2. Food and Sunscreen.  Students will be in the sun for several hours.  They should bring the proper gear such as hats, sunglasses, and sunscreen to protect their body from the sun.  Also, a secure pair of sandals or shoes (water shoes) would be the most appropriate type of foot gear for this fieldtrip.  Students will be climbing on and around rocks which may be slippery when wet.  Students will provide their personal lunch along with plenty of fluids to keep them hydrated and full of energy.
  3. Life in the Tidepools.  Students will need to know the sea life that resides in the tidepool area.  Students will be provided with a mini handout which will consist of two pages for the students to complete.  The first sheet will list the name and picture of the animals that may be seen in the tidepool area.  The second sheet will provide students with space to write down the name of the animal they spotted along with its physical characteristics.  They will also be responsible for plants and rocks that they observed in the area.  This will give students the opportunity to be little scientists and actively engage them in the exploration.

Special Benefits From Visiting the Tidepools

Visiting the Corona Del Mar tidepools offers many special benefits that will allow students to gain valuable knowledge, explore a part of the ocean world, and understand the sea life that inhabit this area. Students will have the opportunity to walk along the beach, climb large rocks, and visit a designated marine life area to indulge their senses.  They will listen to the sounds of the ocean as the waves spill along the shore and splash against the rocks;  smell the saltiness of the water in the air; and feel the tiny grains of sand between their fingers, the smooth ocean breeze around their body, and the cool water on their feet.  They will see the beautiful scenery of the ocean, birds, and small creatures that walk the shore and live in the water.  This fieldtrip site will adhere to the multiple learning styles of each student as they engage in a constructivist approach learning about the aquatic life.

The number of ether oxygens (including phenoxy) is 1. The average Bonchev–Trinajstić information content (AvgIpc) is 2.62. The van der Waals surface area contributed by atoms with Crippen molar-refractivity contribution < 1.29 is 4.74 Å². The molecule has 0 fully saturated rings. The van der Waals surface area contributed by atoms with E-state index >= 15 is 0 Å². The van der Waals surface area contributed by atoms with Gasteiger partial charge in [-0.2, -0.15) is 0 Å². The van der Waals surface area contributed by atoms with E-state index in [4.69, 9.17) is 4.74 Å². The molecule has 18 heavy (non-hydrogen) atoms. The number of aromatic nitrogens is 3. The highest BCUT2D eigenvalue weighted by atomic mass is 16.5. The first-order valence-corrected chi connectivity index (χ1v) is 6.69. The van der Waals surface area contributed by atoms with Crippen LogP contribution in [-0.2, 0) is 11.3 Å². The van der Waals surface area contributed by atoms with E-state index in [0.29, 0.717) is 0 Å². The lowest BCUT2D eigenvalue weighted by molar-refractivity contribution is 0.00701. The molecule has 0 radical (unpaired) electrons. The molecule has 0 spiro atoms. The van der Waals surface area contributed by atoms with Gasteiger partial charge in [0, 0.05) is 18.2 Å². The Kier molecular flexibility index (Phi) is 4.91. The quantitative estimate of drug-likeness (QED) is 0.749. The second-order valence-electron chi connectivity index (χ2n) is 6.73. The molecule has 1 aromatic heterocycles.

Welcome to the Tidepools

"Tide pools are a unique and brutal habitat where the ocean meets the land. This tidal zone is continually shaped by the actions of sun, wind, water, and rock. The sun bears down, heating exposed surfaces and organisms. Winds blow and contribute to the wave action, erosion, and drying of exposed plants and animals. Water in the form of waves endlessly pound at the rocks, constantly reshaping the coastline. Rocks are pounded by the waves and loose stones and sand grind into the shoreline."


"Life is tough for plants and animals that live in tide pools. Here portions of the shoreline are regularly covered and uncovered by the advance and retreat of the tides. In order to survive, tide pool life forms must avoid being washed away by the tidal waves, keep from drying out in the sunlight of low tide, and avoid being eaten.  Tide pools are subdivided in four zones. They are the splash zone and high tide, mid-tide, low tide areas."